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I work in an environment that has a fairly large Linux desktop fleet however previous jobs rarely had Linux as an option and if they did, it was limited to a few sysadmins.

Now that desktop Linux has gained a little more popularity, what is preventing you from deploying it in your environment?

Is it:

  • Software (lack thereof, incompatibility)
  • User comfort
  • Support tools (lack thereof or lack of knowledge in supporting Linux)
  • Licensing agreement lock in (hands are tied because you've agreed to a multi-year deal with another OS vendor)
  • Some combination of all of the above?

locked by sysadmin1138 Jul 26 '13 at 11:14

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This should really be a community wiki question, since there's no "right" answer. – Bill Weiss Jun 7 '09 at 6:21
I (somewhat) disagree, there are many answers to this question, although if you're looking for a single answer, then yeah, this should be (and remain) a wiki. – Avery Payne Jun 8 '09 at 17:45
A discussion of desktop linux ...… – tomjedrz Jun 9 '09 at 21:49

33 Answers 33

I'd say the main problem with moving to Linux desktops for us would be the need to find more expertise for support. We've got a decent desktop support staff here, and good Windows system administrators on the server side. To move to Linux desktops we would have to spend quite a bit on training for all of our support staff, and then more training for our end users.

Some problems that Linux users run into are quick fixes, but would stop work cold with someone who has less experience. You can never tell what a user is going to do.

The other problem is software compatibility. We run several systems that need a desktop fat client to administer, and the client only runs on Windows. VMWare is the biggest culprit right now, but we also have an ancient Windows-only help desk application, as well as heavy reliance on Visio.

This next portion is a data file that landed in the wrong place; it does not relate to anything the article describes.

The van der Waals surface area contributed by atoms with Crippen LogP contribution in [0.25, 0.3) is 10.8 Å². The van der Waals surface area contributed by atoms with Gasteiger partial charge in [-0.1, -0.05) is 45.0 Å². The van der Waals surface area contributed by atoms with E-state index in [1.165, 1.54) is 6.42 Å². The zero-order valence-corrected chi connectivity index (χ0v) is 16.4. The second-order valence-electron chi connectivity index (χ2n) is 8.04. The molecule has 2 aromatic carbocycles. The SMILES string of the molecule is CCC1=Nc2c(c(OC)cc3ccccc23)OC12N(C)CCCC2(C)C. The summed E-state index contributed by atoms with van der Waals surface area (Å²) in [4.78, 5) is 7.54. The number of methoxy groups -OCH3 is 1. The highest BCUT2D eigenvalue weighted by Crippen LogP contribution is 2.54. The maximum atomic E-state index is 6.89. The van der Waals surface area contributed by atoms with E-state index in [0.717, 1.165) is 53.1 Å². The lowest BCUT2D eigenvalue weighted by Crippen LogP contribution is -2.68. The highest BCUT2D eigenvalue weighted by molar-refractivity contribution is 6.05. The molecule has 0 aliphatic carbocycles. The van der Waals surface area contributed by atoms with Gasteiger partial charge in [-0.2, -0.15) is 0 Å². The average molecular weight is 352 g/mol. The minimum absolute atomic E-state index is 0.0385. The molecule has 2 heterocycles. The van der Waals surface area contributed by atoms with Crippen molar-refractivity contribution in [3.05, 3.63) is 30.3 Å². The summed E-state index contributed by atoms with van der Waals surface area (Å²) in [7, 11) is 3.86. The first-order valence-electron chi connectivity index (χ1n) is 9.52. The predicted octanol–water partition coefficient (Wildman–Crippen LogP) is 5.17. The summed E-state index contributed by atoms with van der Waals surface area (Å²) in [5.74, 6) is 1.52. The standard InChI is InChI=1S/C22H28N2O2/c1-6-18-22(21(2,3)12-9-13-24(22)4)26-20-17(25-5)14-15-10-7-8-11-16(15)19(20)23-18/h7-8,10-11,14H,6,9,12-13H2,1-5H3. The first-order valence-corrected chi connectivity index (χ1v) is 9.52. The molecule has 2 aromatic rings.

The real question is not if Linux is ready for the desktop, it is if the desktop is ready for Linux. In most cases, the answer is no.


Active Directory.

We actually do have buy in to run Linux as long as we can integrate with Active Directory for user accounts and authentication. This is proving to be very difficult to implement.

Eh, I've done it. It's not that difficult. – Tom O'Connor Jul 26 '13 at 11:45

Lack of graphic drivers is a big show stopper for many people, especially when dealing with dual monitors.

What are you talking about? nVidia, ATI and Intel drivers all support multiple screens. – niXar Jun 7 '09 at 2:44
Ditto niXar. Adam, are you having specific troubles with dual monitors in Linux? – EricaJoy Jun 7 '09 at 15:48
These comments aren't helpful. First, nVidia has binary-only kernel modules as drivers, that leave your system no longer supported by any vendor. If you must use a kernel that is not supported by nVidia, you are stuck. Configuring something like multihead, unless everything goes perfectly, requires an intimate knowledge of X configuration. You're in BIG trouble if two conflicting binary-only drivers require you to use different kernels. "Hmm, do I want to use my wireless card today or my graphics card". Does any other manufacturer have drivers that work with acceptable performance? – carlito Jun 7 '09 at 23:38
That's all poppycock; while the non-free-ness of nVidia drivers is a PITA, they at least support a vast range of kernels, and you just need to recompile them to get them to work. Fedora's akmod does that automagically with Rpmfusion's packages. – niXar Jun 15 '09 at 6:09

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